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Cape Town central city businesses lead in resilience and the green economy

Cape Town central city businesses lead in resilience and the green economy

A number of companies with major investments in the Cape Town CBD are being recognised for their efforts in contributing towards the resilience of the city, as well as the vital role they are playing in the move towards a sustainable Green Economy.

According to the latest edition of The State of Cape Town Central City Report: 2018 – A year in review, published annually by the Cape Town Central City Improvement District (CCID), these companies include the First Rand Group, Virgin Active, Woolworths, Growthpoint and the Cape Town International Convention Centre.

Commenting on the significance of this recognition for the CBD, Rob Kane, chairperson of the CCID, notes: “Resilience is, in fact, the most prominent theme to emerge from this year’s report, which we publish as an ongoing record of the investment climate within the Central City. It not only reflects the CBD’s economy over the past year, but it also acts as a strategic guide towards encouraging future investment in our downtown.

“With the urgency for cities worldwide to become resilient and play a meaningful role in the global Green Economy, this places our CBD and our City at the forefront of others leading the way, and is one of the reasons that Cape Town has been recognised, since 2016, as a member of the 100 Resilient Cities network.”

The 100 Resilient Cities (100RC) network was established by the Rockefeller Foundation, and recognises cities which prioritise building resilience to withstand future urban challenges. It defines urban resilience as “the capacity of individuals, communities, institutions, businesses, and systems within a city to survive, adapt and grow no matter what kind of chronic stress and acute shocks they experience”.

One such stress, which had a significant impact on Cape Town’s economy overall, was the water crisis of 2018 and the threat of a “Day Zero” – when the city’s taps would run dry.

Due to a strategic plan implemented by the City of Cape Town during 2018, and the concerted effort of its people and businesses to significantly reduce water consumption, Day Zero was not only averted but a new culture of water-saving was borne out of collective efforts to ensure the city would never run out of water.

Notes Kane: “To highlight just how remarkable an achievement this was, and by contrast, it took the city of Melbourne in Australia 12 years to achieve the same reduction after its own ‘Millennium Drought’ in 2000.”

In the foreword to the CCID’s publication, Tim Harris, CEO of Wesgro, notes: “I am proud of what both businesses and residents in Cape Town achieved during the recent drought – the worst on record. By working together to reduce our water-use, we helped build one of the most water-resilient destinations in the world. This will make our city even more attractive to investment and tourism, as the world collectively faces the challenge of climate change.”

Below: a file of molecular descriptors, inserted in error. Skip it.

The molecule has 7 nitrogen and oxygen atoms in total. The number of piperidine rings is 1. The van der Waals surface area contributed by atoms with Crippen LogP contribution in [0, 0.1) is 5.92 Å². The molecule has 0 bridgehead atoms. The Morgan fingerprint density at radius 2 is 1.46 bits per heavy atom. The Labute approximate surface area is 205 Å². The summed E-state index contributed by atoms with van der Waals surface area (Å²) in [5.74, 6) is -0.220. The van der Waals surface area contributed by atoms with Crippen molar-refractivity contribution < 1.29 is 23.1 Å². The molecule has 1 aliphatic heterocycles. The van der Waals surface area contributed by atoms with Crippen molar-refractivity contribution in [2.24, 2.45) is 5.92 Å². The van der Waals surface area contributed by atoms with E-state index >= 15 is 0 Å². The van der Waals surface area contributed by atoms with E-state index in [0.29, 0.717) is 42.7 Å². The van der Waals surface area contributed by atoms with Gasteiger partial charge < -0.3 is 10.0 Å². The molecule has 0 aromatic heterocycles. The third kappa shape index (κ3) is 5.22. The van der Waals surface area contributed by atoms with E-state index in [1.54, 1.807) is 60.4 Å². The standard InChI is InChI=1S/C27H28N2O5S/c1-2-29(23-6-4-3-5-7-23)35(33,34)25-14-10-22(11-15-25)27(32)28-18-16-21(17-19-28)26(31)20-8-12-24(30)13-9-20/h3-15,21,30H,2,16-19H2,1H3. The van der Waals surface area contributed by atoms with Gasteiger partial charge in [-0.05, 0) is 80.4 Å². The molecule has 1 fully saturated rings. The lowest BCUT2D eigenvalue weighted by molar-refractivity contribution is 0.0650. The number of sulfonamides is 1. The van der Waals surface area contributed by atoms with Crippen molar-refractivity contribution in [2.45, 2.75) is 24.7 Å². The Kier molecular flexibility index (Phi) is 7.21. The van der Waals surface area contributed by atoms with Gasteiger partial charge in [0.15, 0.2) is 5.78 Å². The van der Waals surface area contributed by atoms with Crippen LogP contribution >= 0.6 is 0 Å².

The State of Cape Town Central City Report: 2018 – A year in review cites two significant property owners in the Central City – namely the First Rand group (with its Portside building, in Bree Street, housing the provincial headquarters of three of its divisions) and the Portside Body Corporate as among the first recipients to be certified.

Playing their role in the Green Economy of the Central City, the report also acknowledges the Virgin Active group, Growthpoint and Woolworths for having set targets towards net zero water, carbon neutrality and net zero waste.

Woolworths – with its national headquarters based in the heart of the CBD – is acknowledged as a “resilience case study”, due to its widely documented commitment to sustainability via its Good Business Journey platform. This focuses on various aspects of responsible business practices including the management of water, waste and energy, and recognises the impact of climate change, all of which are relevant to Cape Town’s positioning as a resilient city.

Likewise, the Cape Town International Convention Centre is also acknowledged in the report as a case study; over the past year, it has reduced its water consumption by 30% and diverted 84% of its waste from landfill. In addition, although its expansion early in 2018 led to a 16.7% rise in delegate and visitor numbers, its well-managed energy consumption experienced only a 1.6% increase from primary (fuel) sources.

Concludes Kane: “There has never been a more appropriate time for Central City businesses – as well as residents – to rethink how their own CBD will be able to assist the city to prepare itself against the shocks and stresses coming our way globally as the world evolves. We, therefore, commend those businesses that are already working towards ensuring Cape Town’s resilience, and who have embraced the concept of a Green Economy.”

Other features in the report include:

  • Breakdowns of all the business sectors in the Central City, including focus on specific sectors such as business process outsourcing, arts, retail and co-working sector
  • An in-depth look at the conferencing, eventing and visitor economy of the Central City
  • Average residential and commercial rentals.
  • A property investment map detailing the 38 locations of current construction sites as well as those of planned/proposed projects
  • A review of the effects of the 2018 drought and the implications for the overall resilience of Cape Town
  • Highlights from the CCID annual online residential and retail surveys.

Issued by Irvine Partners on behalf of Sharon Sorour-Morris, Communications Manager: Cape Town CCID

FOR ALL MEDIA ENQUIRIES AND TO REQUEST INTERVIEWS:

Sharon Sorour-Morris
Manager: Communications
Central City Improvement District
sharon@capetownccid.org
082 216 0835